How to Protect Yourself From Gambling Addiction


Gambling is a form of entertainment where people place a bet on something with an uncertain outcome. This can involve a game of chance, such as a lottery or sports event, or it can be an activity where skill plays a role, such as poker or horse racing. People gamble at casinos, racetracks, on the internet and in many other places. Some people may become addicted to gambling, and this is referred to as pathological gambling. Pathological gambling is a type of impulse control disorder, which means that people are unable to self-regulate their impulsive behavior.

People who are addicted to gambling often experience a number of problems, including financial issues. This can lead to stress, depression and even thoughts of suicide. It is important to seek help if you are experiencing these symptoms, and there are many treatments available.

The first step in seeking help is acknowledging that you have a problem. You can then find a therapist who specialises in treating gambling disorders. Treatment options include cognitive behavioral therapy (CBT), psychodynamic therapy, group therapy and family therapy. These treatments are all designed to teach coping skills and improve your ability to self-regulate.

There are also a number of steps you can take to protect yourself from gambling addiction. One of the most important is to establish a bankroll and stick to it. Only gamble with money that you can afford to lose, and never use funds that you need for bills or rent. You should also set a time limit for how long you will gamble, and walk away from the table or machine when you reach that limit.

Another important factor is to avoid gambling if you are feeling angry or depressed. These emotions can trigger a gambling spiral, and the risk of losing large amounts of money increases significantly when you are in a negative mood. If you are experiencing these emotions, try to distract yourself with a hobby or spend time with friends instead.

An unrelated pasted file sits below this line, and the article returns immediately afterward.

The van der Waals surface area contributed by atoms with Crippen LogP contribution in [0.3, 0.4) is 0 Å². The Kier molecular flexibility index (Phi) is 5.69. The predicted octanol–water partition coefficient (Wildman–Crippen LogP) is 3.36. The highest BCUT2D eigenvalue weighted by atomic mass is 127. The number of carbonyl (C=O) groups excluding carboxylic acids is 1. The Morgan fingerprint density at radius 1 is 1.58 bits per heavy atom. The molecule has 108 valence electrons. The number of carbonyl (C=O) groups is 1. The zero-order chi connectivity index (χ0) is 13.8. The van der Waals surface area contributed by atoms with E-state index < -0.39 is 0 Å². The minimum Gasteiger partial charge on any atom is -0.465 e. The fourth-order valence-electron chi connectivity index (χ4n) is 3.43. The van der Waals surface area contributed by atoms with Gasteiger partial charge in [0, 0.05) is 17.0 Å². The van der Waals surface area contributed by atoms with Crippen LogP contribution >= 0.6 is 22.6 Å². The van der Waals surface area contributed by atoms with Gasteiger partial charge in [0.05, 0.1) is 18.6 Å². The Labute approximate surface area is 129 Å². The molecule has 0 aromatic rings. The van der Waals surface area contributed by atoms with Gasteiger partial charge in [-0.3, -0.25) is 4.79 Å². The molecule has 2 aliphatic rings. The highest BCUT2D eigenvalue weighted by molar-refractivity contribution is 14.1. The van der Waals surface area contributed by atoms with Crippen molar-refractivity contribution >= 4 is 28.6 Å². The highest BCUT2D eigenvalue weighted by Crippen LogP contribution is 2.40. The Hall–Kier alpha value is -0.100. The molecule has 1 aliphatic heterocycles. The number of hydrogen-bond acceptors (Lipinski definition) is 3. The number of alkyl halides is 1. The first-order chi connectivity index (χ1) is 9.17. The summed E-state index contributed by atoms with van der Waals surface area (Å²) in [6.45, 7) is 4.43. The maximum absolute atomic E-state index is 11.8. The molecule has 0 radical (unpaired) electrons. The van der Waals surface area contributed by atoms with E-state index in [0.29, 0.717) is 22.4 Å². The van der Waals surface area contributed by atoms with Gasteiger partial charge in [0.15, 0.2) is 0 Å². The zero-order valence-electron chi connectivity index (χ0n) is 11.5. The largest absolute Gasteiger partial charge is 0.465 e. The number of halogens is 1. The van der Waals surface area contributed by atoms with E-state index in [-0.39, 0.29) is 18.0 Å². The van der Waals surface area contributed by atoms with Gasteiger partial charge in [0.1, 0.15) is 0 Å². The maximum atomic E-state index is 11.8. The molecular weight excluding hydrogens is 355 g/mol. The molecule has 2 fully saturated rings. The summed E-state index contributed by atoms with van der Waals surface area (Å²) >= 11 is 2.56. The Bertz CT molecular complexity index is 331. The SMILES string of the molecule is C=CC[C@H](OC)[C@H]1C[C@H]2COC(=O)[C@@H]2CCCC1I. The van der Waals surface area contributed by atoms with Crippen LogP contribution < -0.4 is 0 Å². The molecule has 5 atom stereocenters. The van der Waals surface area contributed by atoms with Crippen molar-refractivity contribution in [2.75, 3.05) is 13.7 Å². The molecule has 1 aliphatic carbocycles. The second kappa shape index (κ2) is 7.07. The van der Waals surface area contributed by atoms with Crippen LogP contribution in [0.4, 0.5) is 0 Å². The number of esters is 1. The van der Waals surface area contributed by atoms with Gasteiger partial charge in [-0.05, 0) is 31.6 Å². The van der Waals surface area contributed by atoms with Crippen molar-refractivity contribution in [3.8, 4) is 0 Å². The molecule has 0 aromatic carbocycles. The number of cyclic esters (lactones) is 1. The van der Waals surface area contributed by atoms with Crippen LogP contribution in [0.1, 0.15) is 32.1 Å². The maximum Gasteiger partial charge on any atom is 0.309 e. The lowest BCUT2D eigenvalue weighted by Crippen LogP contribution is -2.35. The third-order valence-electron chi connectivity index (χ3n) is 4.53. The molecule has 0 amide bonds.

Some people can overcome gambling addiction on their own, but others require professional help to get back on track. There are a number of effective treatments for gambling addiction, including CBT and psychodynamic therapy. Some people also benefit from family therapy, which can help to heal strained relationships and create a more stable home environment.

A therapist can also help you learn to identify your triggers and manage them. You can also learn to identify underlying mental health issues that may be contributing to your gambling problems, and develop strategies to cope with them. If you are experiencing financial difficulties, it is worth speaking to a debt adviser at StepChange, who can provide free and confidential advice. They can also refer you to a free debt counselling service if necessary. Remember, if you are having suicidal thoughts, call 999 or go to A&E immediately. You should never gamble to try and pay off debts, as it can make the situation much worse.